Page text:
Any vegetables, fruit, mushrooms, sugar, flour, eggs and grain can be bought at a supermarket without a problem, but before consumption they must be examined for insects. In supermarkets you can also buy products permitted under kashrut – macaroni, chocolate, canned fish, canned corn and peas, salted goods, fish, nuts, raisins, yeast, spices, and dairy products (not halav Israel). In some supermarkets products with the kashrut sign are sold – canned fish, sauces, humus, wine. You can also buy alcoholic and low-alcohol beverages with this sign,” says Itskhak Karasik. “Any information about whether certain products are kosher can be obtained at synagogues and from rabbis who are kosher experts. Kosher meat, sausage and dairy products (halav Israel), mayonnaise, ketchup, confectionary and many other things can be bought at shops at synagogues or at community centers.

The majority of types of beer, vodka, whiskey and gin are permitted alcoholic beverages. It is not recommended to drink whiskeys kept in barrels used for sherry or wine.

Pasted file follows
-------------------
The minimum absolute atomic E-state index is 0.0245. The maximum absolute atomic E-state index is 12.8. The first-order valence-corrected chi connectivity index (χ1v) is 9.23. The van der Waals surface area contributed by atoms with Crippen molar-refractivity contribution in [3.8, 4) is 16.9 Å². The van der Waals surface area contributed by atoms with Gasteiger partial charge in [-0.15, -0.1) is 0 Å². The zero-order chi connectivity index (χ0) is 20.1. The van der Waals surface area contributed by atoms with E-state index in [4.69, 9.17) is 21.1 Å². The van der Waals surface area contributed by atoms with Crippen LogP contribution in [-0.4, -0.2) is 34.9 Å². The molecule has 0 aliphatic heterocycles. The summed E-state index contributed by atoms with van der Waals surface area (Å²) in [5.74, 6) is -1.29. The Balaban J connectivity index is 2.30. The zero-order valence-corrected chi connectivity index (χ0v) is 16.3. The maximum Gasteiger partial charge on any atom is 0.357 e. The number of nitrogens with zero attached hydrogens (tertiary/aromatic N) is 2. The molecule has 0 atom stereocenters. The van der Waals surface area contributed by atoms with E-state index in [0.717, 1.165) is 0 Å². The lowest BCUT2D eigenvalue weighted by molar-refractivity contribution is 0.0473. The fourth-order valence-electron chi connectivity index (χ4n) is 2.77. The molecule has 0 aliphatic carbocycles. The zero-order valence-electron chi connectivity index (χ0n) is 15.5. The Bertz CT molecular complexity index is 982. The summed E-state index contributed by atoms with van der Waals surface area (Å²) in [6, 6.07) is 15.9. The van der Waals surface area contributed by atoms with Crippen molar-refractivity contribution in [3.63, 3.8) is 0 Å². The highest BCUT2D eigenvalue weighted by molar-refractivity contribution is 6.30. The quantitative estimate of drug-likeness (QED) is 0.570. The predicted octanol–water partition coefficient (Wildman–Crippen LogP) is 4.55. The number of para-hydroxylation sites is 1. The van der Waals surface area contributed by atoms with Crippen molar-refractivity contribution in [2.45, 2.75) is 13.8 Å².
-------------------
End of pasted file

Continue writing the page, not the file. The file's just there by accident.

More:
Conclusion

The high price is formed by the limited demand for kosher products. If demand starts to increase, the price will also drop. At the current prices for essential kosher products, moving to a kosher diet will raise the average monthly family food budget by around 50 percent.

Despite the high cost of products, more and more Jewish families are moving to a kosher diet. At present the amount of kosher products available satisfies the everyday requirements of the Ukrainian Jewish community.

“There are numerous organizations working in this sphere. In Ukraine a large assortment of meat, dairy and confectionary products, as well as baked goods, are sold. Additionally, the production of kosher wines has been established. Our wish and hope is that in the near future it will be possible to buy any kosher product at supermarkets,” concludes Itskhak Karasik.